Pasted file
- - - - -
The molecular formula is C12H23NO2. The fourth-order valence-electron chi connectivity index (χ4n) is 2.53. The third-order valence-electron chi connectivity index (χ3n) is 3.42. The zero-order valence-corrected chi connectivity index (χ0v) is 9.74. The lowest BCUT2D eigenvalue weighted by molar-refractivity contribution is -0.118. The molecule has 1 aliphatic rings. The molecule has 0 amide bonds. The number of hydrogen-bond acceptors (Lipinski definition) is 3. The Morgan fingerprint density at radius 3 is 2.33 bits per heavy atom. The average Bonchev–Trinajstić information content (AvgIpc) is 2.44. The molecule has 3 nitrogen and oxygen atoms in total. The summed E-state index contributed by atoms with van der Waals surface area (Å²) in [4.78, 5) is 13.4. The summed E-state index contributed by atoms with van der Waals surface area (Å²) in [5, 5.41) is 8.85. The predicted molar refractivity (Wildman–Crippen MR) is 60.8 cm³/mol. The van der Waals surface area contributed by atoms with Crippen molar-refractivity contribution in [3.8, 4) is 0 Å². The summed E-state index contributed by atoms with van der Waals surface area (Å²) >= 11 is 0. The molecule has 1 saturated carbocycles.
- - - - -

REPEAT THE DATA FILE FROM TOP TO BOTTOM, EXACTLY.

The molecular formula is C12H23NO2. The fourth-order valence-electron chi connectivity index (χ4n) is 2.53. The third-order valence-electron chi connectivity index (χ3n) is 3.42. The zero-order valence-corrected chi connectivity index (χ0v) is 9.74. The lowest BCUT2D eigenvalue weighted by molar-refractivity contribution is -0.118. The molecule has 1 aliphatic rings. The molecule has 0 amide bonds. The number of hydrogen-bond acceptors (Lipinski definition) is 3. The Morgan fingerprint density at radius 3 is 2.33 bits per heavy atom. The average Bonchev–Trinajstić information content (AvgIpc) is 2.44. The molecule has 3 nitrogen and oxygen atoms in total. The summed E-state index contributed by atoms with van der Waals surface area (Å²) in [4.78, 5) is 13.4. The summed E-state index contributed by atoms with van der Waals surface area (Å²) in [5, 5.41) is 8.85. The predicted molar refractivity (Wildman–Crippen MR) is 60.8 cm³/mol. The van der Waals surface area contributed by atoms with Crippen molar-refractivity contribution in [3.8, 4) is 0 Å². The summed E-state index contributed by atoms with van der Waals surface area (Å²) >= 11 is 0. The molecule has 1 saturated carbocycles.